Many people are like water. If the boundaries aren’t clear and firm, they push the boundary. As the manager, you usually don’t discover how much they’ve pushed until there is an issue, such as weekend shifts not running smoothly or customers going elsewhere.
So how do you deal with valuable staff that continually push your boundaries?
Step One: Ask yourself this question – If this were a new employee and they behaved this way, would I terminate them?
If the answer is yes, why aren’t you doing that with this employee?
Frequently what holds us back is that we “like” them. This emotional attachment keeps us from giving clear feedback and holding them accountable for change.
Some reasons I hear frequently:
- He’s been here a long time.
- I went to his child’s wedding.
- His niece is engaged to my nephew.
- He does great volunteer work in the community.
- Customers like to see his smiling face when they come in.
Step Two: Be clear on the priorities for your department or company. Make a list so you can communicate them clearly. For example,
- Proactively contact existing clients with opportunities for savings.
- Respond to inquiries within 4 hours.
- Provide excellent service by having a manager on duty for every shift.
Step Three: List the ways in which the staff person is not supporting the goals of the organization. Such as,
- Not prioritizing new client inquiries within the time line determined.
- Not proactively educating and upselling new products and services to clients.
- Not providing leadership and coaching to staff on weekend shifts.
Now look at the list created in step one. Do any of these items listed support the achievement of the items in list two? If not, they are not relevant to this conversation.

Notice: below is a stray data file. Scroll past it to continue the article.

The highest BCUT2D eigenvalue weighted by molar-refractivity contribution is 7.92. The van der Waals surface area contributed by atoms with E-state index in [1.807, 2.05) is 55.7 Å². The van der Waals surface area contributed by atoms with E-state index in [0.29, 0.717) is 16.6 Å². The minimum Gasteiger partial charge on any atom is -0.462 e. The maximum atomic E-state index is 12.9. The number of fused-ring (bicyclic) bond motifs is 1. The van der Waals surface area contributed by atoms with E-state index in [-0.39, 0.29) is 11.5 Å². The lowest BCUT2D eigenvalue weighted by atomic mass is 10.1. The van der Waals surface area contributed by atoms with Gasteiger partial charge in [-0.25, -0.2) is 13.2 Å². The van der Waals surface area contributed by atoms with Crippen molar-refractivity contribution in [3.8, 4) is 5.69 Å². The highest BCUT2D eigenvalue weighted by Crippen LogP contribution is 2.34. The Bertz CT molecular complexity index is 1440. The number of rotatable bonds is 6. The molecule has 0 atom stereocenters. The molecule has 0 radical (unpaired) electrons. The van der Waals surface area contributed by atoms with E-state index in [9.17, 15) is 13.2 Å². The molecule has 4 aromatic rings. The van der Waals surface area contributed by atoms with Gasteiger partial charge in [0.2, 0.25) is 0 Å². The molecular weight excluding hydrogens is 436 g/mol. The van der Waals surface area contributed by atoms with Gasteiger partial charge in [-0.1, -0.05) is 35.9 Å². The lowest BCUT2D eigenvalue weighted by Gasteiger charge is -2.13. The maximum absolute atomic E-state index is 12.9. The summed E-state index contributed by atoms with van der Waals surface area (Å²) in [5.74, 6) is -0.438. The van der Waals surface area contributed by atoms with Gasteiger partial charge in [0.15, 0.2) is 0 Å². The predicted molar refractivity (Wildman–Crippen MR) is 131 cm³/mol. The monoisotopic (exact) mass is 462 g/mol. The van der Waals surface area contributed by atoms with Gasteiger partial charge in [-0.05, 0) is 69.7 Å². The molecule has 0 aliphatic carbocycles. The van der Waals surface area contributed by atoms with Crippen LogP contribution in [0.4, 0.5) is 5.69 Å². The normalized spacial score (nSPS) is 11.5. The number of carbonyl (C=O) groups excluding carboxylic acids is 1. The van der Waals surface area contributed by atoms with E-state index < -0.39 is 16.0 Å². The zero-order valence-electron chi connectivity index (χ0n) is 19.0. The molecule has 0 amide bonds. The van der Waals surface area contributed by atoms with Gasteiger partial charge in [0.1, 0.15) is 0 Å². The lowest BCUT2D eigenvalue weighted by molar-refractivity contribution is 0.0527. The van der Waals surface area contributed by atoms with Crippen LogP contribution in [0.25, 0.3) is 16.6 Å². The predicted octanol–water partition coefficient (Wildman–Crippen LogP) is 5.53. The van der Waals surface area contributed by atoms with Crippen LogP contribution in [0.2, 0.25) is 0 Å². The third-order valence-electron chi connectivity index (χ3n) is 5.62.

The only relevant items for this discussion are the goals of the organization, behaviors required to achieve those goals, and the gap between the two (list three).
Step Four: THE MOST CRITICAL PART OF THE PROCESS.
Identify and be clear on your line – i.e. what you are willing to tolerate and what you aren’t. If you are willing to allow the employee to continue to behave outside the way you need them to, then just stop venting about it.
What is your line? If you give an employee direct, clear feedback about how they must perform in order to support the priorities of the organization and they choose not too, what are you willing to do? It is critical to know this in advance so you can communicate the consequences.
Consider all the options.
If when told that he must work one weekend shift per week, Robert still continues to not schedule himself, are you willing to demote him from manager to line staff? Or accept his resignation? If his expertise is too valuable to lose on the management team, are you willing to terminate him? Are you willing to deal with the drama or potentially lose other managers who are working weekend shifts?
If Joanna continues to be slow to respond to clients or not proactively upsell the products that clients need, are you willing to absorb the potential loss revenue? What is your line? Are you willing to let her go.
Framing the Feedback- Go back to all the things you listed in question one – the things you value or like about the person – and for the sake of this conversation, set them aside.
Lead with what you want. “Joanna, I want you to continue to be a productive and valuable part of this team."
State the needs of the company. “The priorities for the company right now are to retain clients by providing superior customer service."